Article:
The beauty of WhatsApp was – and in ways it still is – the simplicity of its one-to-one messages. With over 200 million users in India, it also has a massive Fake News, misinformation and plain malicious rumour problem. The platform is now rife with all kinds of misinformation, whether political, religious, historical, medical, social or legal.
Local administration often doesn’t know what to do when mobs start collecting and rioting, apart from shutting down Internet access – due to messages. According to various internet shutdowns tracker, India had 70 Internet shutdowns in 2017, and in the first six months of 2018, we’re already at 65.
More recently, mobs have attacked and killed people, following the spreading of a video clip warning about gangs kidnapping children. This is going to get worse. This is a complex problem with no single solution: there is no silver bullet here.
Solutions include counter speech, user education and debunking of misinformation from both the government administration and media. We need strong law enforcement to prevent mobs, as well as speedy justice for the victims (as a deterrent).
The challenge with dealing with Fake News and misinformation is that WhatsApp’s end-to-end encryption doesn’t allow even the platform to access messages. While the encryption provides privacy for users when they’re messaging, given the anonymity involved in forwarded messages, the platform becomes an enabler for the spread of misinformation.
The challenge of enforcement in social media, as it was in the 66A case earlier in this decade, is that messages online are both communication (person-to-person, and hence private) and media (for wider consumption, and hence public). The solution for WhatsApp as a platform lies in separating the public from the private — give user’s power over what they make public and allow to be forwarded, and thereby holding them accountable for what they choose to make public
Here are some changes that are recommended for the platform:
- Users can make messages either public (media) or private (P2P message). The default setting for all messages should be private. This will impact going viral on the platform, but that’s a price it will have to pay for bringing in accountability. This will create a level of friction while forwarding: they will be frustrated when they cannot forward certain messages. WhatsApp could keep a slightly different background colour for public messages.
- The original sender/creator of the message should have the power to allow for a message to be forwarded (and made public). This ensures that a message that was meant to be private cannot be made public (by forwarding) without consent. It also attributes intent, when an original sender/creator chooses to make a message public. To forward even your own message to multiple people, you would have to make first make the message public.
- When a creator makes a message public, the message gets a unique ID, which gets tagged with the creators ID. This means that the message, when public, is “media” and has proper attribution to the creator, every time the message is forwarded. A log is kept by WhatsApp only if the message is public. This allows both the platform and law enforcement agencies to trace the message back to the creator. From a platform perspective, there are two things: WhatsApp is now in a position to suspend this particular account, and secondly, it can disable the message, wherever it has been forwarded.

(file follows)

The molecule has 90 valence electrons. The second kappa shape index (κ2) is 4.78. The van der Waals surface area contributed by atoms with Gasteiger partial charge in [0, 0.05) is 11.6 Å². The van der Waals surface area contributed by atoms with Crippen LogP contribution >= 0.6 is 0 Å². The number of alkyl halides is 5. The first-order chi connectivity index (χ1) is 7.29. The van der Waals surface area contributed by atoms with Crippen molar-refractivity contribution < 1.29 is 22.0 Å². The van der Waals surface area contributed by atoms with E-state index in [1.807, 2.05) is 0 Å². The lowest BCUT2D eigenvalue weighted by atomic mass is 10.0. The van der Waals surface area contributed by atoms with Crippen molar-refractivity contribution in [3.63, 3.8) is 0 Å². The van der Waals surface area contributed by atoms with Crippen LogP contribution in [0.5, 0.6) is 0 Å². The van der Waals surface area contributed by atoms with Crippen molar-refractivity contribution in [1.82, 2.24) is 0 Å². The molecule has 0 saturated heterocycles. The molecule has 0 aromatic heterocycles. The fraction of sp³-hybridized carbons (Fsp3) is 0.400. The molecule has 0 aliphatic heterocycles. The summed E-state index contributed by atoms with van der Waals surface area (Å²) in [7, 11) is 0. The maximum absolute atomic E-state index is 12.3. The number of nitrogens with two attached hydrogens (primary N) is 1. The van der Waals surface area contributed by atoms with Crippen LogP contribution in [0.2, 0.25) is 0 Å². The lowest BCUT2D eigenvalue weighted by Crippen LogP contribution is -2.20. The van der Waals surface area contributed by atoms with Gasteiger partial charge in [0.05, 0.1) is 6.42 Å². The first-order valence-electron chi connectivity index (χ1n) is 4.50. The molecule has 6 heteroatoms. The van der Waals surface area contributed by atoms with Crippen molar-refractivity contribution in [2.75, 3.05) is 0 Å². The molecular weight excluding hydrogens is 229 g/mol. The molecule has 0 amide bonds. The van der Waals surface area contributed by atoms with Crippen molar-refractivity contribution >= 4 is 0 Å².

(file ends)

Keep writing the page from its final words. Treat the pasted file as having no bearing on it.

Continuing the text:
- Allow users to report forwarded/public messages as misinformation, which can then be reviewed by WhatsApp. WhatsApp already reviews spam related complaints. Users should be able to identify the Sender and/or Message ID by selecting the message and tapping on the information (i) icon which appears.
What’s changed now?
Now, following the recent incidents, WhatsApp is moving to fix it and has introduced a new rule that changes the way you forward messages in the chat app.
WhatsApp have already announced that it is now limiting the number of chats where a message can be forwarded at a time. Globally, the limit is 20 chat. In India, it is 5 chats because Indian has this huge problem of misinformation spreading through WhatsApp.
“Today, we’re launching a test to limit forwarding that will apply to everyone using WhatsApp. In India – where people forward more messages, photos, and videos than any other country in the world – we’ll also test a lower limit of 5 chats at once and we’ll remove the quick forward button next to media messages. We believe that these changes – which we’ll continue to evaluate – will help keep WhatsApp the way it was designed to be: a private messaging app,” the company announced in a blog post.
Even WhatsApp has realized the ease of forwarding is being misused to spread fake audios and videos. So to control it, the chat app is removing the quick forward button from the app. You will have to follow a longer method to forward any media file to someone: long press the media and tap on the forward option to send it to others.
Making the internet and its allied technologies safe for its users is the moral responsibility of technological companies. What is WhatsApp’s business model given that there are no ads?
At the time of its launch, WhatsApp was a paid app. Priced around $1 per download, it made money through bulk downloads. In 2016, the app became free and it scrapped the subscription charges. In 2014, Facebook acquired WhatsApp for US$19 Billion. Facebook maintains that WhatsApp messages are entirely safe owing to their end-to-end encryption. This means that every message sent is secured by code and only the receiver (and not even WhatsApp) has the encryption key.
So, what’s the catch? If one has to go by the adage, “if you’re not paying for a product, you are the product”, then we’re yet to see what plans FB has for WhatsApp.